|US4673353||May 30, 1986||Jun 16, 1987||Nevin Donald M||Apparatus for applying a light-curable dental composition|
|US4900253||Jul 15, 1987||Feb 13, 1990||Landis Timothy J||Dental mirror having ultraviolet filter|
|US4989125 *||May 10, 1988||Jan 29, 1991||Minnesota Mining And Manufacturing Company||Reflector using fresnel-type structures having a plurality of active faces|
|US5288231||Mar 8, 1993||Feb 22, 1994||Pinnacle Products, Inc.||Light shield for dental apparatus|
|US5509800||Aug 19, 1994||Apr 23, 1996||Cunningham; Peter J||Light-filter for dental use|
|US5730599||Nov 12, 1996||Mar 24, 1998||Pak; Elizabeth Y.||Protective dental shield|
|US5749724 *||May 12, 1997||May 12, 1998||Cheng; Sterling||Dental light curing device|
|US5791898||Jun 23, 1997||Aug 11, 1998||Denbur, Inc.||Light prism for apparatus dental filling|
|US5803729||Jul 17, 1996||Sep 8, 1998||Efraim Tsimerman||Curing light|
|Citing Patent||Filing date||Publication date||Applicant||Title|
|US7989839||Mar 1, 2010||Aug 2, 2011||Koninklijke Philips Electronics, N.V.||Method and apparatus for using light emitting diodes|
|US8047686||Aug 31, 2007||Nov 1, 2011||Dahm Jonathan S||Multiple light-emitting element heat pipe assembly|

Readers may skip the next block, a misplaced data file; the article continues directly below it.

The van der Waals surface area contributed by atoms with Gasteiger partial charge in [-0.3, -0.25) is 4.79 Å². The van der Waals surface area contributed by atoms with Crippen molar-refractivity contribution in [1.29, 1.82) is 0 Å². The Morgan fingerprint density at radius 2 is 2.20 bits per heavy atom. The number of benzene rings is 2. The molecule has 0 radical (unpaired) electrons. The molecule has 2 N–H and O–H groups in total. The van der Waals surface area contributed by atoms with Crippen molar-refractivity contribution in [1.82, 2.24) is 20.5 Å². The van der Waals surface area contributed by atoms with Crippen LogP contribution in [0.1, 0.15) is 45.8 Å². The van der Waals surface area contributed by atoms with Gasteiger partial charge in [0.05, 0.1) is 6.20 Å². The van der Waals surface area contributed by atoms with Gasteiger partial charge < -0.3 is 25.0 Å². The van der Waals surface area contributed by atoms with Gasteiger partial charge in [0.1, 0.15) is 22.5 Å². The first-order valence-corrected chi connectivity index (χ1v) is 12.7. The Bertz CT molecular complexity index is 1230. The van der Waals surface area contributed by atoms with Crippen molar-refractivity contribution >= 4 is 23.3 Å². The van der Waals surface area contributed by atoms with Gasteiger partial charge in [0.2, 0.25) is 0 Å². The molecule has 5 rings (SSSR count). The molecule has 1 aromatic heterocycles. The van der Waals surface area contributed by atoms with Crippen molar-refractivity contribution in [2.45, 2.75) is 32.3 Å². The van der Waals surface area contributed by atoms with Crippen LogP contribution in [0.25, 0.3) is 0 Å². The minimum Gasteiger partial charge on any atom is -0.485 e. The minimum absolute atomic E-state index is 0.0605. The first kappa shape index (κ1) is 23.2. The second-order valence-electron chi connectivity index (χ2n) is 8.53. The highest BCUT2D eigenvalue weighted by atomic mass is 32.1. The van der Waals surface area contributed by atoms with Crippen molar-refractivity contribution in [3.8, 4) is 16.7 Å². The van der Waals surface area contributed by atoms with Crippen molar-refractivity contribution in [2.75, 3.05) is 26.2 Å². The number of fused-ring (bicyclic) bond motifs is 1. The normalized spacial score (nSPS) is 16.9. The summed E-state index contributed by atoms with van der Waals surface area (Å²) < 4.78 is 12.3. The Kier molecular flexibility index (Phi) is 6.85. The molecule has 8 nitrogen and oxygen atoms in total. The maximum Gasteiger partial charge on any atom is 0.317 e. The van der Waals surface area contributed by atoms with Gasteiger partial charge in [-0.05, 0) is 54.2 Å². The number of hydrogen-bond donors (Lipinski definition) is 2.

|US8096691||Nov 30, 2009||Jan 17, 2012||Koninklijke Philips Electronics N V||Optical irradiation device|
|US8113830||May 27, 2005||Feb 14, 2012||Kerr Corporation||Curing light instrument|
|US8231383||Feb 6, 2007||Jul 31, 2012||Kerr Corporation||Curing light instrument|
|US8337201||Jul 10, 2012||Dec 25, 2012||James Gordon Mace||Self-positioning dental light filtering device|
|US8415647||Apr 9, 2013||3M Innovative Properties Company||Irradiation appliance|
|US8568140||Mar 23, 2007||Oct 29, 2013||Jozef Kovac||Apparatus and method for curing materials with radiation|
|US8684728||Sep 23, 2011||Apr 1, 2014||Ryan B. Wiesemann||Dental shield|
|US8922920||Mar 6, 2014||Dec 30, 2014||James Gordon Mace||Self-positioning light filtering device and replaceable filter|